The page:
SF Ballet Announces Co-Production with The Royal Ballet of New, Full-Length Frankenstein by Liam Scarlett for 2017 Repertory Season
SAN FRANCISCO, Wednesday, April 15, 2015—San Francisco Ballet today announced that it has partnered with The Royal Ballet on a co-production of the gothic classic Frankenstein, choreographed by The Royal Ballet’s Artist in Residence Liam Scarlett. The Royal Ballet will premiere the work on May 4, 2016 and SF Ballet will present the full-length production during its 2017 Repertory Season.
Frankenstein will feature a new score commissioned by Lowell Liebermann, designs by John Macfarlane, and lighting design by David Finn. Scarlett has created one other ballet for the Company—Hummingbird—which premiered on the 2o14 Repertory Season and received audience and critical acclaim.
“I am delighted that San Francisco Ballet is partnering with The Royal Ballet on such an ambitious project,” said SF Ballet Artistic Director & Principal Choreographer Helgi Tomasson. “We’re excited to offer our audiences an all-new, full-length production that promises to be visually rich and powerfully moving, with many roles that will showcase the full Company wonderfully.”
Scarlett’s concept for the ballet is inspired by Mary Shelley’s original novel, which is set in 18th-century Geneva. Countering the common perception that Frankenstein is a horror story, Scarlett, instead, sees the narrative as “an astonishing piece of literature…[about] life, death and above all, love” and his new ballet will explore themes of betrayal, revenge, and acceptance.
The composer, pianist and Juilliard School graduate Lowell Liebermann, has been called “as much of a traditionalist as an innovator” by the New York Times. He has written more than 100 orchestral, opera, and chamber music works, including three commissions for flutist Sir James Galway. Liebermann has been composer in residence at Dallas Symphony Orchestra; Pacific Music Festival in Sapporo, Japan; Saratoga Performing Arts Center, and other organizations. John Macfarlane, who designed Scarlett’s Hummingbird for SF Ballet, is one of the world’s leading designers for opera and ballet, including numerous productions for The Royal Ballet and Birmingham Royal Ballet. He was made a Chevalier des Arts et Lettres by the Government of France in 2003. David Finn’s lighting designs for SF Ballet include Helgi Tomasson’s 7 for Eight and Scarlett’s Hummingbird. The former resident designer for White Oak Dance Project, Finn has designed works by Paul Taylor, Merce Cunningham, and Twyla Tharp, among others; his opera credits include the La Scala, Metropolitan, and San Francisco Operas.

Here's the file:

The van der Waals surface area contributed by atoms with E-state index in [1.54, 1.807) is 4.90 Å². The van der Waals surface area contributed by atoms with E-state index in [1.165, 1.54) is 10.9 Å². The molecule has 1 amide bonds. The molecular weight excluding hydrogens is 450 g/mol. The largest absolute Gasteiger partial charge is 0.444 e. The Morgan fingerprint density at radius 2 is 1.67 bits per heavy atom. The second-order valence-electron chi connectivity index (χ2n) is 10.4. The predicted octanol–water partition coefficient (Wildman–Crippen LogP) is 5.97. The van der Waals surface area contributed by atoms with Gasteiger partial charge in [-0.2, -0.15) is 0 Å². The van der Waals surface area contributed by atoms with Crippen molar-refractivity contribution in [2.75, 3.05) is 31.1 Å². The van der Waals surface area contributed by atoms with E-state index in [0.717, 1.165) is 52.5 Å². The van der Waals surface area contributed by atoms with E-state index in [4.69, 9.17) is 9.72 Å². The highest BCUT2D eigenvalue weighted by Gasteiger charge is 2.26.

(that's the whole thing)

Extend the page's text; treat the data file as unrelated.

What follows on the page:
San Francisco Ballet
As America’s oldest professional ballet company, San Francisco Ballet has enjoyed a long and rich tradition of artistic “firsts” since its founding in 1933, including performing the first American productions of Swan Lake and Nutcracker, as well as the first 20th-century American Coppélia. San Francisco Ballet is one of the three largest ballet companies in the United States. Guided in its early years by American dance pioneers and brothers Lew, Willam and Harold Christensen, San Francisco Ballet currently presents more than 100 performances annually, both locally and internationally. Under the direction of Helgi Tomasson, the Company has achieved an international reputation as one of the preeminent ballet companies in the world. In 2005, San Francisco Ballet won the prestigious Laurence Olivier Award in the category of “Outstanding Achievement in Dance” and in 2006, it was the first non-European company elected “Company of the Year” in Dance Europe magazine’s annual readers’ poll. In 2008, the Company marked its 75th anniversary with a host of initiatives including an ambitious New Works Festival. Recent highlights include the United States premiere of John Neumeier’s The Little Mermaid, which was broadcast internationally, as well as nationally on PBS’s Great Performances “Dance in America” in 2011. In 2012, SF Ballet’s ambitious tour schedule included London and Washington, D.C., plus first-time visits to Hamburg, Moscow, and Sun Valley, Idaho. In October 2013, the Company performed at New York’s David H. Koch Theater at Lincoln Center, where The New York Times declared SF Ballet “a national treasure.” In July 2014, the Company toured to Paris as part of Les Etés de la Danse Festival, marking the 10th anniversary of its inaugural engagement with the festival. At Théâtre du Châtelet, SF Ballet presented over 20 works by 15 choreographers over a gala evening and 17 performances. 2015 marks the 30th anniversary of Helgi Tomasson’s tenure as artistic director of San Francisco Ballet.
* * * *